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Minnesota Senate passes bill to legalize recreational marijuana

The Minnesota Senate passed a measure to legalize recreational marijuana in the state for adults ages 21 and older.

The measure, approved early Saturday morning, will now head to Democrat Gov. Tim Walz’s desk for signature. He is expected to sign the bill into law.

Starting August 1, the bill would allow people 21 and older to carry up to 2 ounces of marijuana in public and possess up to 2 pounds at home. These adults could also grow home plants. But possessing more than those limits or selling the product without a state license could result in criminal penalties and civil fines.

The bill does not allow people to smoke marijuana in public places. Adults may only use a personal residence, private property where the owner has granted permission and a place licensed for on-site consumption. 

Minnesota would become the 23rd state, plus Washington, D.C., to legalize recreational marijuana.

The legislation was approved by the state Senate in a party-line vote, with all Democrats voting in favor. The state House passed the bill Thursday night with five Republicans joining all but one Democrat in approving the measure.

‘We can get rid of the illicit market and one of the strongest tools we have to do that is to not allow for areas of prohibition to continue to exist in our state,’ state Sen. Lindsey Port, who authored the bill, told CBS News Minnesota. ‘The war on drugs has had devastating harmful effects on our communities.’

The House had approved the bill in recent years, but the effort was stalled by a Republican-led Senate. That changed this year when Democrats took control of the chamber.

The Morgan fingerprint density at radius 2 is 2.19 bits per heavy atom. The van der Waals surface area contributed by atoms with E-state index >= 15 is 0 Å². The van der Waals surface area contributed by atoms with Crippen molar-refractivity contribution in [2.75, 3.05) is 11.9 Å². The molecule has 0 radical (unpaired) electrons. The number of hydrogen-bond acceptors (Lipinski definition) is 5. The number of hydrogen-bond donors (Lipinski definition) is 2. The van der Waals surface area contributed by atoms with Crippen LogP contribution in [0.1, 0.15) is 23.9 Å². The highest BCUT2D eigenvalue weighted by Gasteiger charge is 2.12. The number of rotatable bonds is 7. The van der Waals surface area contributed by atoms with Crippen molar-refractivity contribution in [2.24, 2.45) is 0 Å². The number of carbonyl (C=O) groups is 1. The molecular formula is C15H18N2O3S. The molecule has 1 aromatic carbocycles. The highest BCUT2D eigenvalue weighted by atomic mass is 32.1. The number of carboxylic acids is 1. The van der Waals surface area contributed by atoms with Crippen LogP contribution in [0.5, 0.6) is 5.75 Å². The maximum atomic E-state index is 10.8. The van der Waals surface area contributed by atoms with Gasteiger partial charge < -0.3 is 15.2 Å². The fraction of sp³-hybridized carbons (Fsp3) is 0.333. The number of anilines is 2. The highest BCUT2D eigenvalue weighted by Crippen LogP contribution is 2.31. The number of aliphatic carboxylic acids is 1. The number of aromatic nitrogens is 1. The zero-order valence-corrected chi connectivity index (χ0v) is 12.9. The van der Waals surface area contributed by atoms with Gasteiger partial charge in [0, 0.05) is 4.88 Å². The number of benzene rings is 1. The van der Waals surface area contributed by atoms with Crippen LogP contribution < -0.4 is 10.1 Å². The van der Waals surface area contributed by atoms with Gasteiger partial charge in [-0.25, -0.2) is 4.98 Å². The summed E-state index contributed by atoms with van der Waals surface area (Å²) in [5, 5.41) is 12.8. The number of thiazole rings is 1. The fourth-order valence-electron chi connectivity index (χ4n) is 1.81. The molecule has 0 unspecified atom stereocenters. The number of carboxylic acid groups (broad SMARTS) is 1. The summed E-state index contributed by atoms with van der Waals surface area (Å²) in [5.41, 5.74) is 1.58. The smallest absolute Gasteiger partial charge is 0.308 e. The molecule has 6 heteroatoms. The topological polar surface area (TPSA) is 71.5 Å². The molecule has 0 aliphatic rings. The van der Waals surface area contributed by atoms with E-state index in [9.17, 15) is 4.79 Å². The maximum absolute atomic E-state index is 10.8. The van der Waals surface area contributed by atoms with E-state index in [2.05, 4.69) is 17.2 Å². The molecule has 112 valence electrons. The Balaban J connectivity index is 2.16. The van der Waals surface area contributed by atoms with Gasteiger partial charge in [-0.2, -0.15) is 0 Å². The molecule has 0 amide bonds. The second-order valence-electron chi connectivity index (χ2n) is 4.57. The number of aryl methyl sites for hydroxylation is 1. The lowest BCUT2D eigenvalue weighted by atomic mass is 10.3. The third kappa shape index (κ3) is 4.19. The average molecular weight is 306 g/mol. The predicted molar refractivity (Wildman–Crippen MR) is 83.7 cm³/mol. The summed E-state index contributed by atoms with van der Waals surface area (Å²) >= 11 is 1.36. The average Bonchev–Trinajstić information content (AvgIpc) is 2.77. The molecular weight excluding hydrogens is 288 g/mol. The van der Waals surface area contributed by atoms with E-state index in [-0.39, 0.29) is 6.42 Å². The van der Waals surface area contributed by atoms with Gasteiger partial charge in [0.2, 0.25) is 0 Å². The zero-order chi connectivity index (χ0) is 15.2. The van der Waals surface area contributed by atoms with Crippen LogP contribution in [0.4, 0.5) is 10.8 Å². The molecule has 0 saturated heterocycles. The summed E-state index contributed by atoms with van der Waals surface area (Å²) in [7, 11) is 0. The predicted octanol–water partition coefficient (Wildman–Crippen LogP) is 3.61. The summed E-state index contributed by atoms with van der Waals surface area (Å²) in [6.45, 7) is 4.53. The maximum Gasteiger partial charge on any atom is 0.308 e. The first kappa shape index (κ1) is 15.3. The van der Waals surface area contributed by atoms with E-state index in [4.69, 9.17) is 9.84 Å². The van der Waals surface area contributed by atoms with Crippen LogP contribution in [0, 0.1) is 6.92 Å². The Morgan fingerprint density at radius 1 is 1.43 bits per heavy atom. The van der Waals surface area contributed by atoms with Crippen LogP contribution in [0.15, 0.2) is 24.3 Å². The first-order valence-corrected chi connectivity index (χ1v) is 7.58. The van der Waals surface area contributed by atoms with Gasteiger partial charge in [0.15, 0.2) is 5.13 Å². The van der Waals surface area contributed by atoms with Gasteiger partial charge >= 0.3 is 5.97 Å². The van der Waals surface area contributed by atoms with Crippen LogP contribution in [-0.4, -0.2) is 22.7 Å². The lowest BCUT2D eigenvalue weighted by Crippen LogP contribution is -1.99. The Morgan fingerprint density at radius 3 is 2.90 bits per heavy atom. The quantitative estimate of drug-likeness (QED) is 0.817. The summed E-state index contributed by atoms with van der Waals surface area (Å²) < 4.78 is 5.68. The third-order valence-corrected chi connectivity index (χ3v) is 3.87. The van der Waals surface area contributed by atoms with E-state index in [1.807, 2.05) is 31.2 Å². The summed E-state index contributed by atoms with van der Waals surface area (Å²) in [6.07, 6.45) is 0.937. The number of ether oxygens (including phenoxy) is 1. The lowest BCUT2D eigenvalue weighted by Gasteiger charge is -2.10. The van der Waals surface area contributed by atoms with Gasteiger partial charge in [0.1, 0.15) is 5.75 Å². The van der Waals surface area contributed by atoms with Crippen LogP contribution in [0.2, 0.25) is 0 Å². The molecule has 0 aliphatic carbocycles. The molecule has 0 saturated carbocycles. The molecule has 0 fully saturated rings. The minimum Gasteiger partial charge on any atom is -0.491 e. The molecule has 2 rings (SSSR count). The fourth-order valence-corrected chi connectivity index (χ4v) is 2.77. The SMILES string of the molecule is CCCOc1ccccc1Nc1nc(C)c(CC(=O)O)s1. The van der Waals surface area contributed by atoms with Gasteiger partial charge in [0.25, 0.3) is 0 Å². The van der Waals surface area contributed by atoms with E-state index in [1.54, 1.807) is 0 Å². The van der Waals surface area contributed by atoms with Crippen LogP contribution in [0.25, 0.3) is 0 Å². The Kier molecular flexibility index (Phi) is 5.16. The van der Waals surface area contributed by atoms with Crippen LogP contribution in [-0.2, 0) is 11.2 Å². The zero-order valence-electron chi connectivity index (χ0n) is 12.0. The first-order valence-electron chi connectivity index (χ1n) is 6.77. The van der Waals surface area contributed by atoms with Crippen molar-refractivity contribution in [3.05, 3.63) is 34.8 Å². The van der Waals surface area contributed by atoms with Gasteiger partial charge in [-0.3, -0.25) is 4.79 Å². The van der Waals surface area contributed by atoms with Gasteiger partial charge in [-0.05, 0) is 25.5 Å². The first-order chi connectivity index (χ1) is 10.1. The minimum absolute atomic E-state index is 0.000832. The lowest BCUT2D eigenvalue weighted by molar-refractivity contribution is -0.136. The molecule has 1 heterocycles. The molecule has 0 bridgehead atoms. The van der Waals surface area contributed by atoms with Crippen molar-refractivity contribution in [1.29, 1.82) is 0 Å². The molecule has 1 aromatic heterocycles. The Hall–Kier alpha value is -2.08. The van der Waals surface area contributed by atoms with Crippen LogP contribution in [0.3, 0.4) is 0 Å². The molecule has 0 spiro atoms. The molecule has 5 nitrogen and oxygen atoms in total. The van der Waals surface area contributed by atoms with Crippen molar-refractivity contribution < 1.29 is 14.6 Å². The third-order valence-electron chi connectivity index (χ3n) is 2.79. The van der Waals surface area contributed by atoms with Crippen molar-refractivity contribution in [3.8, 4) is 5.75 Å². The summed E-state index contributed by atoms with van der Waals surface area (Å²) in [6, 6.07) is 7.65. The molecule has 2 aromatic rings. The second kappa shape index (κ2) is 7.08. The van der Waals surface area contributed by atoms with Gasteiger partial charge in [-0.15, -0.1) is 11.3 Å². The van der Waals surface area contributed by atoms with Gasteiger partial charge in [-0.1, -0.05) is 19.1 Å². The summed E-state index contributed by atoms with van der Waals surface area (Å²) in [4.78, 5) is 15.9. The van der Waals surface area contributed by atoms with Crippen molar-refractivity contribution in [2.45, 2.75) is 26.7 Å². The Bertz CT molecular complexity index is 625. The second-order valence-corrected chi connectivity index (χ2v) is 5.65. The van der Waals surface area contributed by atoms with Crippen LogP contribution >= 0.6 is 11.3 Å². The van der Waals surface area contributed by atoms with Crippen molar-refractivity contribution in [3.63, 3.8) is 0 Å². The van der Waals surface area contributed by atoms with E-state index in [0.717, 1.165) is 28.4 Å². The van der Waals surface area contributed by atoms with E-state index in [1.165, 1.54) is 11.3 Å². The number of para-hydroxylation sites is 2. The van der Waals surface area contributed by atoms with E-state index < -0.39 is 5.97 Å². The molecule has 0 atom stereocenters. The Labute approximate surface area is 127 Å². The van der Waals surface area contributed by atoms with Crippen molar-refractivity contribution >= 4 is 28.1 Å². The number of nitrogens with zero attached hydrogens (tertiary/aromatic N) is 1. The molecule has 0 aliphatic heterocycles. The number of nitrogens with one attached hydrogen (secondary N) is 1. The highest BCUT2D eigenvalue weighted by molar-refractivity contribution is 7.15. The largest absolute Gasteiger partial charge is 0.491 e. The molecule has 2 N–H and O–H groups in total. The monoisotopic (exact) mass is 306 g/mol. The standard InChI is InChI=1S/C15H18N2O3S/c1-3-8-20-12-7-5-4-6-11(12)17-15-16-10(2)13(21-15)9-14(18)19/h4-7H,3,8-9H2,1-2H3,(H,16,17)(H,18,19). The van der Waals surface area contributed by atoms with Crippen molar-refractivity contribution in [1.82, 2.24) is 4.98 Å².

The bill would also automatically expunge low-level cannabis convictions and set up a board to consider expungement or resentencing of felony crimes.

‘Starting right away, we will begin the process of expunging tens of thousands of cannabis convictions,’ House bill sponsor Rep. Zack Stephenson said on Twitter. ‘But it took 50 years to create all those convictions, and it will take months, even years, to complete this process.’

Newly regulated dispensaries, once operational, will be permitted for cultivation, manufacturing and lawful sale of cannabis products, depending on the licenses they are approved for. There will be a 10% gross receipts tax on the products, in addition to existing local and state general sales taxes.

Stephenson said in his tweet that he expects it to take up to 18 months before licensed dispensaries would be available to shop in as a new state agency works to set up the legal market.

This post appeared first on FOX NEWS


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